How many centimetres of rope will I need to make another mat just like the one I have here?

While we were sorting some papers we found 3 strange sheets which seemed to come from small books but there were page numbers at the foot of each page. Did the pages come from the same book?

Polygonal numbers are those that are arranged in shapes as they enlarge. Explore the polygonal numbers drawn here.

In how many different ways can you break up a stick of 7 interlocking cubes? Now try with a stick of 8 cubes and a stick of 6 cubes.

Four bags contain a large number of 1s, 3s, 5s and 7s. Pick any ten numbers from the bags above so that their total is 37.

What can you say about these shapes? This problem challenges you to create shapes with different areas and perimeters.

Compare the numbers of particular tiles in one or all of these three designs, inspired by the floor tiles of a church in Cambridge.

Can you continue this pattern of triangles and begin to predict how many sticks are used for each new "layer"?

An investigation that gives you the opportunity to make and justify predictions.

Try adding together the dates of all the days in one week. Now multiply the first date by 7 and add 21. Can you explain what happens?

The NRICH team are always looking for new ways to engage teachers and pupils in problem solving. Here we explain the thinking behind maths trails.

For this challenge, you'll need to play Got It! Can you explain the strategy for winning this game with any target?

Sweets are given out to party-goers in a particular way. Investigate the total number of sweets received by people sitting in different positions.

Investigate the sum of the numbers on the top and bottom faces of a line of three dice. What do you notice?

Can you work out how to win this game of Nim? Does it matter if you go first or second?

Delight your friends with this cunning trick! Can you explain how it works?

Only one side of a two-slice toaster is working. What is the quickest way to toast both sides of three slices of bread?

It's easy to work out the areas of most squares that we meet, but what if they were tilted?

Try entering different sets of numbers in the number pyramids. How does the total at the top change?

One block is needed to make an up-and-down staircase, with one step up and one step down. How many blocks would be needed to build an up-and-down staircase with 5 steps up and 5 steps down?

In this problem we are looking at sets of parallel sticks that cross each other. What is the least number of crossings you can make? And the greatest?

Do you notice anything about the solutions when you add and/or subtract consecutive negative numbers?

Tom and Ben visited Numberland. Use the maps to work out the number of points each of their routes scores.

Find out what a "fault-free" rectangle is and try to make some of your own.

Can you find an efficient method to work out how many handshakes there would be if hundreds of people met?

How could Penny, Tom and Matthew work out how many chocolates there are in different sized boxes?

What would be the smallest number of moves needed to move a Knight from a chess set from one corner to the opposite corner of a 99 by 99 square board?

This challenge focuses on finding the sum and difference of pairs of two-digit numbers.

Nim-7 game for an adult and child. Who will be the one to take the last counter?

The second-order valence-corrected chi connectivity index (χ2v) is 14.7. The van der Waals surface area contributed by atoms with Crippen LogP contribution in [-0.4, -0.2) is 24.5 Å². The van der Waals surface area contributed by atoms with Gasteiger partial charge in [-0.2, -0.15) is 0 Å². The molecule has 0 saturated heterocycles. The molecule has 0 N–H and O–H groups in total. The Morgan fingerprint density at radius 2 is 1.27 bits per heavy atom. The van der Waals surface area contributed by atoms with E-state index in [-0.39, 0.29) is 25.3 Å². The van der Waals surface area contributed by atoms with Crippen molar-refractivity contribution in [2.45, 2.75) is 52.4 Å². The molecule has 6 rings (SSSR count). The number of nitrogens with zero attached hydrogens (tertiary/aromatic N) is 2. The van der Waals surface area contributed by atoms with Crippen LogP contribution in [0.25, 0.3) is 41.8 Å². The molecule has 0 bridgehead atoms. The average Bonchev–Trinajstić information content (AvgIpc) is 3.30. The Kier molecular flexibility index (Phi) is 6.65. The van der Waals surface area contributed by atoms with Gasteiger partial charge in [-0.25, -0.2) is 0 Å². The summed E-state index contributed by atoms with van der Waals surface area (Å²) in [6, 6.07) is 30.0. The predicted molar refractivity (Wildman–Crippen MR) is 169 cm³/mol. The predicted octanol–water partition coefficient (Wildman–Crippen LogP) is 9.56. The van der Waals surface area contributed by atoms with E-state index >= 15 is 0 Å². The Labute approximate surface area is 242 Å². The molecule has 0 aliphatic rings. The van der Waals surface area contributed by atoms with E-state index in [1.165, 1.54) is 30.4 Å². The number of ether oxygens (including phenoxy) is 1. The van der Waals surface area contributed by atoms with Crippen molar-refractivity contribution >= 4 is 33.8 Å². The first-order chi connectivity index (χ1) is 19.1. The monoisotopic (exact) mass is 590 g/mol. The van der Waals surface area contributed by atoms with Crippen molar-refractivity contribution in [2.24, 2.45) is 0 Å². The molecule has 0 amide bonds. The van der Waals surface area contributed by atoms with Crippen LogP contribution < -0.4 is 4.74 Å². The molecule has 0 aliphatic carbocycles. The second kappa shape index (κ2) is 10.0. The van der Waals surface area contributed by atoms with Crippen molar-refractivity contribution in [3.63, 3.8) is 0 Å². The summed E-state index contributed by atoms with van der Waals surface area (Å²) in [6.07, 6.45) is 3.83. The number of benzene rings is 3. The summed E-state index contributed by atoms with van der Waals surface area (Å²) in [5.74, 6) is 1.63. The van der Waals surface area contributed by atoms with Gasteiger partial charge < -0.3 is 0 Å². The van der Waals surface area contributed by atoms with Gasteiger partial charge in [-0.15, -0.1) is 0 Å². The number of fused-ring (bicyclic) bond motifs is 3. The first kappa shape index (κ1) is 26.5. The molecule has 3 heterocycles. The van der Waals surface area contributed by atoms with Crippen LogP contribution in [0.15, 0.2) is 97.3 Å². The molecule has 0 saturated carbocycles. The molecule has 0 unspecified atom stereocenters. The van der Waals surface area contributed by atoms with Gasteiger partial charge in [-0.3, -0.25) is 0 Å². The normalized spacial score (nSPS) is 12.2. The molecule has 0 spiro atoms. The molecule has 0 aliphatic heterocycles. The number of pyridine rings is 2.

In a Magic Square all the rows, columns and diagonals add to the 'Magic Constant'. How would you change the magic constant of this square?

What happens if you join every second point on this circle? How about every third point? Try with different steps and see if you can predict what will happen.

Find the sum and difference between a pair of two-digit numbers. Now find the sum and difference between the sum and difference! What happens?

A 2 by 3 rectangle contains 8 squares and a 3 by 4 rectangle contains 20 squares. What size rectangle(s) contain(s) exactly 100 squares? Can you find them all?

This challenge encourages you to explore dividing a three-digit number by a single-digit number.

Put the numbers 1, 2, 3, 4, 5, 6 into the squares so that the numbers on each circle add up to the same amount. Can you find the rule for giving another set of six numbers?

Use two dice to generate two numbers with one decimal place. What happens when you round these numbers to the nearest whole number?

What happens when you round these three-digit numbers to the nearest 100?

We can arrange dots in a similar way to the 5 on a dice and they usually sit quite well into a rectangular shape. How many altogether in this 3 by 5? What happens for other sizes?

This activity involves rounding four-digit numbers to the nearest thousand.

How many different journeys could you make if you were going to visit four stations in this network? How about if there were five stations? Can you predict the number of journeys for seven stations?

Can you dissect an equilateral triangle into 6 smaller ones? What number of smaller equilateral triangles is it NOT possible to dissect a larger equilateral triangle into?

How many ways can you find to do up all four buttons on my coat? How about if I had five buttons? Six ...?

What happens when you round these numbers to the nearest whole number?

Place the numbers from 1 to 9 in the squares below so that the difference between joined squares is odd. How many different ways can you do this?

A game for two people, or play online. Given a target number, say 23, and a range of numbers to choose from, say 1-4, players take it in turns to add to the running total to hit their target.

Can you find the values at the vertices when you know the values on the edges?

How many moves does it take to swap over some red and blue frogs? Do you have a method?